So how do coffee and adventure mix together?
Adventure must be addictive. We shouldn’t be climbing peaks just to reach the summit. We should be climbing peaks to help us with a deeper understanding of the place and the presents. Venturing in to foreign countries must be more about understanding the culture of the people then the trek to base camp and beyond. Summiting a peak is one adventure but summiting a peak while building a relationship with the natives is a completely independent adventure that can help to make us become more terrestrial in our lives and adventures. By learning about coffee, it’s uses in a culture, the history that coffee has created over the centuries can lead to a deeper more additive understanding of a culture and of your own adventure.
In Eastern Africa and the Middle East, the coffee is widely considered to be outstanding. Alluring and complex, the coffees from this part of the world can contain wonderful flavors, such as blueberries, citrus fruits, cocoa, and spices, which keep drinkers guessing. Kenya, Ethiopia and Yemen are particular hot spots.
Latin America is the coffee powerhouse, with Brazil and Colombia growing more coffee than any five countries combined. The Latin American coffees are usually lighter, with a tangy quality, which makes them great for blending. Mexico, Guatemala, Panama and Costa Rica chip in with their own unique stylings.
Asian countries go the other way, producing a full-bodied, thicker coffee with distinct flavoring, which makes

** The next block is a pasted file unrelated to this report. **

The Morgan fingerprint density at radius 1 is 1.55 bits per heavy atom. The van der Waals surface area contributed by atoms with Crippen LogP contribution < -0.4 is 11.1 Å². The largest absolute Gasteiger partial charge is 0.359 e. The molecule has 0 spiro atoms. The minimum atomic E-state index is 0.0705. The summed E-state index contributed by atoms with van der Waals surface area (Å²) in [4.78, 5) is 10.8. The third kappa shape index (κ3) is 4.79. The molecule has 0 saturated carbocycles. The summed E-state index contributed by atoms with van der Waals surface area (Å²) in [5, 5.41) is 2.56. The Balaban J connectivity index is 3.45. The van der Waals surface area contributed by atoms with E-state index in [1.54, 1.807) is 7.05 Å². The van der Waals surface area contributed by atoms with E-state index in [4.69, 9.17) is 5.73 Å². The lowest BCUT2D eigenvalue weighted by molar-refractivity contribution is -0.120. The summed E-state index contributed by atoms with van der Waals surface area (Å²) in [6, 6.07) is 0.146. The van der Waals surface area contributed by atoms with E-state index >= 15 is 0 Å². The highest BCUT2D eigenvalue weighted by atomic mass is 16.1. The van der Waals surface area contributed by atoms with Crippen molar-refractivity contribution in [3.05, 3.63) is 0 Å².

them ideal for blends that require a little deepening. Indonesia grows most of the Asian coffee beans of quality, though Korea is also producing its fair share of the lower end of the market.
Going local and understanding the coffee trade caught Majka Burhardt’s attention during her first trip to Africa as a journalist. Some of the best coffees in the world come from Ethiopia and it is the 6th poorest country in the world. The first time she went was as a journalist and investigating a coffee that sells for $150 per pound. Coffee is the 2nd most traded commodity next to oil. In Ethiopia alone there are over 10,000 varieties of coffee, as many tastes and smells as there are of stories to tell about the coffee. So just enlightening the culture to understand where their coffee comes from will hopefully help expand this country and the coffee trade. There is no reason that you shouldn’t appreciate the full understanding of where your coffee comes from when you grab that cup. Coffee: Authentic Ethiopia, is going to be published and due out this June. It is the story of coffee as life and coffee as opportunity. Ethiopia is home to more then 10,000 kinds of coffee. The question is asked what if the ultimate expression of going local is going to the Origin?
An adventure, a culture, a product and a story, pulled together to enlighten us all into a deeper thinking about our next adventure.